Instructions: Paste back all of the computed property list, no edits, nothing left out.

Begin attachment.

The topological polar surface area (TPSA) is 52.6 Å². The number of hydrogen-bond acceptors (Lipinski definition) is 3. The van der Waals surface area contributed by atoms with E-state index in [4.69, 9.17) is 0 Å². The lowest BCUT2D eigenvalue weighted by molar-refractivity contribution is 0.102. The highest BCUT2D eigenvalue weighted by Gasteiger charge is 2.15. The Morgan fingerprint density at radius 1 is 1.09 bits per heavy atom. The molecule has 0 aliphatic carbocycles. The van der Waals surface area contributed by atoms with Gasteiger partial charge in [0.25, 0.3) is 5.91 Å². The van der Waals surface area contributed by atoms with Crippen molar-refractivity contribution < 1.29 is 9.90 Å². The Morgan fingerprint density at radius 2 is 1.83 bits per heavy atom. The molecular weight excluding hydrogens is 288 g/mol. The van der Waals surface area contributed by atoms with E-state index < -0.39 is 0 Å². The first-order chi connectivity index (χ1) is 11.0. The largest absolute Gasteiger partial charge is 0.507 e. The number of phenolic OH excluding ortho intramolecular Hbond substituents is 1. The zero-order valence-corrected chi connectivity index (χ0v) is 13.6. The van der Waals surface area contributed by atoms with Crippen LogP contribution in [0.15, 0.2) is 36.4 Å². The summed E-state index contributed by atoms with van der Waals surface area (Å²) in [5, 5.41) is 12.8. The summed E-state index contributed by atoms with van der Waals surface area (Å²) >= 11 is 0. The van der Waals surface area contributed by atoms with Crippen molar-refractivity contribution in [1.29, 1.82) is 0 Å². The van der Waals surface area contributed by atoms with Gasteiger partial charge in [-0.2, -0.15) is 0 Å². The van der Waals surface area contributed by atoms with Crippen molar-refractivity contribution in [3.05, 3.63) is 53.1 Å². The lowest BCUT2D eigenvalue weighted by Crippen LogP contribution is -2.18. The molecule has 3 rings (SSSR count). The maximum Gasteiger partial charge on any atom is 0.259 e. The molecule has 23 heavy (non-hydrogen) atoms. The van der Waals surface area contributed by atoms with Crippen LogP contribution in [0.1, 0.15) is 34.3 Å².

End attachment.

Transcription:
The topological polar surface area (TPSA) is 52.6 Å². The number of hydrogen-bond acceptors (Lipinski definition) is 3. The van der Waals surface area contributed by atoms with E-state index in [4.69, 9.17) is 0 Å². The lowest BCUT2D eigenvalue weighted by molar-refractivity contribution is 0.102. The highest BCUT2D eigenvalue weighted by Gasteiger charge is 2.15. The Morgan fingerprint density at radius 1 is 1.09 bits per heavy atom. The molecule has 0 aliphatic carbocycles. The van der Waals surface area contributed by atoms with Gasteiger partial charge in [0.25, 0.3) is 5.91 Å². The van der Waals surface area contributed by atoms with Crippen molar-refractivity contribution < 1.29 is 9.90 Å². The Morgan fingerprint density at radius 2 is 1.83 bits per heavy atom. The molecular weight excluding hydrogens is 288 g/mol. The van der Waals surface area contributed by atoms with E-state index < -0.39 is 0 Å². The first-order chi connectivity index (χ1) is 11.0. The largest absolute Gasteiger partial charge is 0.507 e. The number of phenolic OH excluding ortho intramolecular Hbond substituents is 1. The zero-order valence-corrected chi connectivity index (χ0v) is 13.6. The van der Waals surface area contributed by atoms with Crippen LogP contribution in [0.15, 0.2) is 36.4 Å². The summed E-state index contributed by atoms with van der Waals surface area (Å²) in [5, 5.41) is 12.8. The summed E-state index contributed by atoms with van der Waals surface area (Å²) >= 11 is 0. The van der Waals surface area contributed by atoms with Crippen molar-refractivity contribution in [1.29, 1.82) is 0 Å². The van der Waals surface area contributed by atoms with Gasteiger partial charge in [-0.2, -0.15) is 0 Å². The van der Waals surface area contributed by atoms with Crippen molar-refractivity contribution in [3.05, 3.63) is 53.1 Å². The lowest BCUT2D eigenvalue weighted by Crippen LogP contribution is -2.18. The molecule has 3 rings (SSSR count). The maximum Gasteiger partial charge on any atom is 0.259 e. The molecule has 23 heavy (non-hydrogen) atoms. The van der Waals surface area contributed by atoms with Crippen LogP contribution in [0.1, 0.15) is 34.3 Å².